By Matthew Kelly | The Wichita Eagle
Wichitans have had it with overgrown weeds, garbage-laden yards and dilapidated houses.
Code enforcement scored the lowest — 24% approval — of all city services included in Wichita’s 2022 resident survey.
The proposed 2024-2025 city budget aims to boost enforcement efforts, with an additional $112,000 for nuisance abatement next year and an extra $100,000 for the demolition of structures deemed dangerous and unsafe.
“We are seeing an increase in nuisance conditions and blight in some areas,” said Chris Labrum, director of the Metropolitan Area Building and Construction Department, which is responsible for inspections, notifying property owners of violations and bidding out work to contractors when owners fail to make fixes on their own.
“We have consistently gotten requests from neighborhood associations and neighbors to do more with and be more aggressive with those properties,” Labrum said.
Janet Radig, president of the McAdams Neighborhood Association in northeast Wichita, said she wants to see problem houses in her neighborhood dealt with quicker.
“There is a lot of dilapidated housing and people not doing what they need to do, landlords not doing what they need to do,” Radig said.
Depending on the level of nuisance, a property owner will be given anywhere from seven to 30 days to take care of the problem or show enough progress to be given more time. MABCD data shows that the voluntary compliance rate is 87%.
But some of the roughly 10,000 cases MABCD deals with annually wind up in court, prolonging the timeline as the department seeks an order to gain entry for an inspection or abatement.
“A lot of their problem is dealing with the way the laws are set up,” said Chad Roush, president of the South Area Neighborhood Association. “With all of these out-of-state owners, it’s hard to get people to remediate stuff and it gets tied up in court forever before they can do anything.
“I agree that property rights should be there, but there’s got to be some way to keep moving things along if they’re not going to get compliant.”
Labrum said he’s worked in recent years to remove as many administrative slowdowns as possible, and that additional resources will help his department act quicker to inspect nuisances and enact fixes when necessary.
Mike Hoheisel, who represents south Wichita’s District 3 on the City Council, said he hears almost daily from residents about health, safety and property value concerns related to nuisance houses.
“We have to have a budget to make sure we can clean that up,” Hoheisel said. “We just blow through these budgets to where we’re having to find money elsewhere at the end of the year to help cover some of these issues that we’re facing. I think it’s wholly appropriate that we just go ahead and allocate more resources on the front end.”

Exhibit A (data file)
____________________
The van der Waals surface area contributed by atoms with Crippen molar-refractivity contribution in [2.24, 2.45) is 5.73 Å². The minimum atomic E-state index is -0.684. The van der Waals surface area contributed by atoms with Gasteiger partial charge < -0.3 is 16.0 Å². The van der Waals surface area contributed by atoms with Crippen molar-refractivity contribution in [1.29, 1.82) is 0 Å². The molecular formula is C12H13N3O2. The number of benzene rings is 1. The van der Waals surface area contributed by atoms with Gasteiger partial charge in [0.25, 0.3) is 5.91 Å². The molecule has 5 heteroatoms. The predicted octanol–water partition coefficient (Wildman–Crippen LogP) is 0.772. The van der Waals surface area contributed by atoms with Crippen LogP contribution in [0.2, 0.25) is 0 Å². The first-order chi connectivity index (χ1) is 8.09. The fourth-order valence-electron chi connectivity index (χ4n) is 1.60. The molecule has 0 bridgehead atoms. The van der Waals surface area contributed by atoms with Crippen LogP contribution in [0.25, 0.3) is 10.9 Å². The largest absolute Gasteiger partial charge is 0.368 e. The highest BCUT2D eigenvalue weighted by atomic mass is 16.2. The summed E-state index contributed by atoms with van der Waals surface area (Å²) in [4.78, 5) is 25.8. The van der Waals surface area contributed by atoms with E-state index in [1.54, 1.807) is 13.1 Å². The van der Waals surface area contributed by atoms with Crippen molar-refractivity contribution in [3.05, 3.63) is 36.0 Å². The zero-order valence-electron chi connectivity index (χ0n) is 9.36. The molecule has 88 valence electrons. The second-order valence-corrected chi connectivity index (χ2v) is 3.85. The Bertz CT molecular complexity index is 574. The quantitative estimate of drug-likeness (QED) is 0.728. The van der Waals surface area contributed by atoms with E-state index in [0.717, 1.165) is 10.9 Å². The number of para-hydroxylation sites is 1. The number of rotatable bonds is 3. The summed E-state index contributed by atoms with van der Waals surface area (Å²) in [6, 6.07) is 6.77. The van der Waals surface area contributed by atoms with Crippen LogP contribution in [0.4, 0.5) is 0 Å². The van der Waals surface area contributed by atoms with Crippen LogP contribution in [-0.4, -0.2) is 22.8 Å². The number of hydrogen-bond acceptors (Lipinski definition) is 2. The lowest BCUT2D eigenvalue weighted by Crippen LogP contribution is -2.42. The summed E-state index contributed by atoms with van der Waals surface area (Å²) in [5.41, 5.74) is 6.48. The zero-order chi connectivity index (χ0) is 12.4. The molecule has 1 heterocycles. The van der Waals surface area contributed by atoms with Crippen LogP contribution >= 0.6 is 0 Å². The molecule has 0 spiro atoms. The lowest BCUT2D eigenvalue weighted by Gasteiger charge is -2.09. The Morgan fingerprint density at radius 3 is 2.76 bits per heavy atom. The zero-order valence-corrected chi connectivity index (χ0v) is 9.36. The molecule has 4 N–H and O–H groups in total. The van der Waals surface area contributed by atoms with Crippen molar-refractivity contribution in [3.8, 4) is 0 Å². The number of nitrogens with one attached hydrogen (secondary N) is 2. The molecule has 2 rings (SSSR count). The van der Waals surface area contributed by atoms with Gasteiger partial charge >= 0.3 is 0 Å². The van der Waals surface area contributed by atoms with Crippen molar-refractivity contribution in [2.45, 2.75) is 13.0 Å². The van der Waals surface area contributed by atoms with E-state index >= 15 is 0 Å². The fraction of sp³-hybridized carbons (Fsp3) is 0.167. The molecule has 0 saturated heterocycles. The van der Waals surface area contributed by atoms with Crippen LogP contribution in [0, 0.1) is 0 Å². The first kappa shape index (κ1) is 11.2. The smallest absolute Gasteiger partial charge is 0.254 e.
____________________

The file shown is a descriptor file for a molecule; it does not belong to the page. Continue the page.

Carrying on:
City Manager Robert Layton will present next year’s budget proposal to the City Council on Tuesday. A series of public budget hearings will be held before it is adopted.
CONCERNS ABOUT BLIGHT, VACANT HOUSES
Fire damage to vacant houses, often caused by squatters trying to keep warm during the winter months, has become a persistent problem in recent years, Labrum said.
“We do an emergency demo if we have a situation where a structure, generally residential, is damaged to the point that it is immediately dangerous and we don’t have an engaged owner and any level of confidence that they’ll take care of it immediately,” Labrum said.
All demolitions of structures determined to be dangerous must ultimately be approved by the City Council.
By retired developer John Todd’s assessment, inspectors are far too quick to recommend demolition in non-emergency cases.
“Real estate is more than bricks and mortar. It involves people and the situations they find themselves in as property owners,” Todd told The Eagle.
“Bulldozing houses and leaving vacant lots that draw trash and weeds and landowners that have $8,000 to $10,000 bulldozing fees against them is certainly not the solution.”
He said what property owners need is to be connected with resources, including attorneys who can help handle estates when relatives leave behind houses without a will, and programs like the Federal Housing Administration’s Limited 203(k) Mortgage program, which can be used to finance up to $35,000 in home repairs and improvements.
“If mom and dad are in a house basically and die and you don’t want to own it — you live out of town — a lot of people have no idea that the house that’s got weeds and trash around it might be worth $10,000, $20,000, $30,000,” Todd said.
Hoheisel said owners must be given a fair chance to bring their properties back into compliance before administrative action is taken against their will.
“We don’t want to crack down on anybody,” Hoheisel said. “We want to give them every opportunity to take care of this.
“I’m just scared of the day that I get a call of a firefighter being injured or even killed going out to a fire that could have been prevented by us making sure that the places are boarded up and that we stay on people with regard to taking care of their property.”
Labrum said it takes community buy-in to keep neighborhoods safe and appealing.
“The broken window theory — when we keep blight to a minimum, the better we can do with keeping neighborhoods clean, up to code, the less likely they are to slip into higher levels of decline and crime,” he said.
This article was republished here with the permission of: The Wichita Eagle